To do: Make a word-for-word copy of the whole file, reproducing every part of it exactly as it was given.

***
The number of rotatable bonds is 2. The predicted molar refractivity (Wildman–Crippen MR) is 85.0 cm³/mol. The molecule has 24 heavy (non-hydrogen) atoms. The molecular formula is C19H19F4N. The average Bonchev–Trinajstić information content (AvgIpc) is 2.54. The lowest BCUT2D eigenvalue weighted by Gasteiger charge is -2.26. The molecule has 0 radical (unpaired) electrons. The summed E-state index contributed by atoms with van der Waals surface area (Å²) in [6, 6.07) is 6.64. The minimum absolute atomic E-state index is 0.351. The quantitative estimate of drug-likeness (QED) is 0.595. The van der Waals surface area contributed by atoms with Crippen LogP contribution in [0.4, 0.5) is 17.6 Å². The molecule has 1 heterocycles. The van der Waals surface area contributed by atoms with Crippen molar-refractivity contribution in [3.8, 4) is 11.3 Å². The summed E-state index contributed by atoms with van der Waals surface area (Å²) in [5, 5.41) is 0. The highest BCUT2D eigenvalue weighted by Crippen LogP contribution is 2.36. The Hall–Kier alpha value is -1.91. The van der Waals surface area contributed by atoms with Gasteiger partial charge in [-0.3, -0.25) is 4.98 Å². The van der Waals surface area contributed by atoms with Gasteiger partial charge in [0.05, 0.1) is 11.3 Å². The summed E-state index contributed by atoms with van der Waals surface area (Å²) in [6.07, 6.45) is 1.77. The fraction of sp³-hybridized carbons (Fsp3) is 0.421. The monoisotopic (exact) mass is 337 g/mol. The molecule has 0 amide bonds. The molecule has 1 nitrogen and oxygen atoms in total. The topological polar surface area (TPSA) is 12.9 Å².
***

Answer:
The number of rotatable bonds is 2. The predicted molar refractivity (Wildman–Crippen MR) is 85.0 cm³/mol. The molecule has 24 heavy (non-hydrogen) atoms. The molecular formula is C19H19F4N. The average Bonchev–Trinajstić information content (AvgIpc) is 2.54. The lowest BCUT2D eigenvalue weighted by Gasteiger charge is -2.26. The molecule has 0 radical (unpaired) electrons. The summed E-state index contributed by atoms with van der Waals surface area (Å²) in [6, 6.07) is 6.64. The minimum absolute atomic E-state index is 0.351. The quantitative estimate of drug-likeness (QED) is 0.595. The van der Waals surface area contributed by atoms with Crippen LogP contribution in [0.4, 0.5) is 17.6 Å². The molecule has 1 heterocycles. The van der Waals surface area contributed by atoms with Crippen molar-refractivity contribution in [3.8, 4) is 11.3 Å². The summed E-state index contributed by atoms with van der Waals surface area (Å²) in [5, 5.41) is 0. The highest BCUT2D eigenvalue weighted by Crippen LogP contribution is 2.36. The Hall–Kier alpha value is -1.91. The van der Waals surface area contributed by atoms with Gasteiger partial charge in [-0.3, -0.25) is 4.98 Å². The van der Waals surface area contributed by atoms with Gasteiger partial charge in [0.05, 0.1) is 11.3 Å². The summed E-state index contributed by atoms with van der Waals surface area (Å²) in [6.07, 6.45) is 1.77. The fraction of sp³-hybridized carbons (Fsp3) is 0.421. The monoisotopic (exact) mass is 337 g/mol. The molecule has 0 amide bonds. The molecule has 1 nitrogen and oxygen atoms in total. The topological polar surface area (TPSA) is 12.9 Å².